The Treasure Hunter

A blog by Joanne Yatvin

Believing in and Supporting Students is a Big Part of a Teacher’s Job

on October 14, 2017

Throughout this week I have been laid low by a terrible cold, so I wrote nothing. Today I don’t feel quite ready to innovate, but I also feel guilty about letting a week go by without  standing up for the things I believe in about education.  So, here’s a piece I posted more than a year ago that recalls an important research study done 40 years ago, and, incidentally, reflects what I strongly believe.


“High expectations” is the mantra of today’s school reformers, who are convinced that the trouble with public education is that students have been allowed to slide by with little effort. Their version of high expectations is requiring college-preparatory courses, advanced subject matter, more-difficult assignments, and a longer school day and year for all students. They believe that research and the records of selected schools show that demanding more of students brings the desired results.

But do they understand the research, or know what successful schools really do?

The original research on teacher expectations tells a far different story from what today’s reformers are calling for. More than 40 years ago, Robert Rosenthal and Lenore Jacobson conducted an experiment in a California elementary school that produced what they called “The Pygmalion Effect”, in a reference to a Greek myth and George Bernard Shaw’s famous play,“Pygmalion.” All three highlight the amazing transformation of an ordinary person into someone special. In their book Pygmalion in the Classroom, they described the study in detail and interpreted its lessons for education and other human interactions.

 The experiment consisted of giving false information to teachers about their students and then sitting back to see what happened. On the pretext of testing the reliability of a newly developed test to predict future student achievement, the researchers administered a traditional IQ test to all students at the beginning of the school year. Afterward, they reported to teachers, based supposedly on the tests, the names of students who were about to have a spurt in academic performance.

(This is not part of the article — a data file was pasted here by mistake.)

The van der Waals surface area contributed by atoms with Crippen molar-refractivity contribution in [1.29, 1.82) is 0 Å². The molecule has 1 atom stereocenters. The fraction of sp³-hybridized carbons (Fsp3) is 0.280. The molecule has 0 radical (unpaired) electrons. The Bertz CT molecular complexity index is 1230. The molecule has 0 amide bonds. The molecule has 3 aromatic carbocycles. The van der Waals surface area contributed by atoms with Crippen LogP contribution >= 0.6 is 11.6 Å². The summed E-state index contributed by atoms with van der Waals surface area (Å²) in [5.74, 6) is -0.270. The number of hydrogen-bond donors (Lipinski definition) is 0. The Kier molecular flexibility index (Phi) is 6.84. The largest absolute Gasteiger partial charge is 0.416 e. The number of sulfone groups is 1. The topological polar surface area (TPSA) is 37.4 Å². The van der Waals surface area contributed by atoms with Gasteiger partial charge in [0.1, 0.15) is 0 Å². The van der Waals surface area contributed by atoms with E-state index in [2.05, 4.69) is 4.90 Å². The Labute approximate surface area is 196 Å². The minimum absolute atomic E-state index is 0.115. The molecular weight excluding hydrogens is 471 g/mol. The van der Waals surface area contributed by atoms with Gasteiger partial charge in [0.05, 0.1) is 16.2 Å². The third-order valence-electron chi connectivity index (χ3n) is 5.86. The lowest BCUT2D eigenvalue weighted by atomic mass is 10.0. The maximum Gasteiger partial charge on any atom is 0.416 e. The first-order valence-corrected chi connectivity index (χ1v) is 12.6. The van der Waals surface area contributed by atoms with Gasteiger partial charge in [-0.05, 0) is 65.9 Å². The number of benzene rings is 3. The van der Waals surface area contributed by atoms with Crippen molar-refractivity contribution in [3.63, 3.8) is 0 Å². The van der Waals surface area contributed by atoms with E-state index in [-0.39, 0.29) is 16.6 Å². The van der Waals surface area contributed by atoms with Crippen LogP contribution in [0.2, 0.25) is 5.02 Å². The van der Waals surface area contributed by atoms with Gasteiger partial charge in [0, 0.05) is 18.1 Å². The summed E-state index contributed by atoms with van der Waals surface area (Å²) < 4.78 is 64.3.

In reality, those students were a randomly selected percentage of the student body, and their scores showed nothing but their current IQs. At the end of the year, and again two years later, all students were retested, and the results showed that a significant number of the identified “spurters” had in fact made unusual intellectual and performance gains and maintained them over time. Teachers’ grades and written reports also recorded marked improvements in learning and behavior for most of those students.

Although the researchers did not examine what happened in classrooms that year, teachers’ written reports were clear about what did not happen: no extra time, no advanced curriculum, no individual tutoring, no differentiated instruction or assignments.

Rosenthal and Jacobson speculated that what teachers gave their spurters—but not other students—were unmistakable signals of their faith in them: smiles, nods of approval, more opportunities to ask and answer questions, and a kindly tone of voice. Teachers’ expectations of student success, and their unconscious communication of those expectations, made all the difference.

In its time, this study, along with its replications in three other schools and similar behavioral studies, garnered widespread and authoritative attention. Although there was some criticism of methodology and score interpretation, critics did not contest the researchers’ conclusion that the expectations in teachers’ minds were the determining factor in the success of the identified students

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One response to “Believing in and Supporting Students is a Big Part of a Teacher’s Job

  1. Frankey Jones says:

    Thanks for reminding me of this powerful study.

    Like

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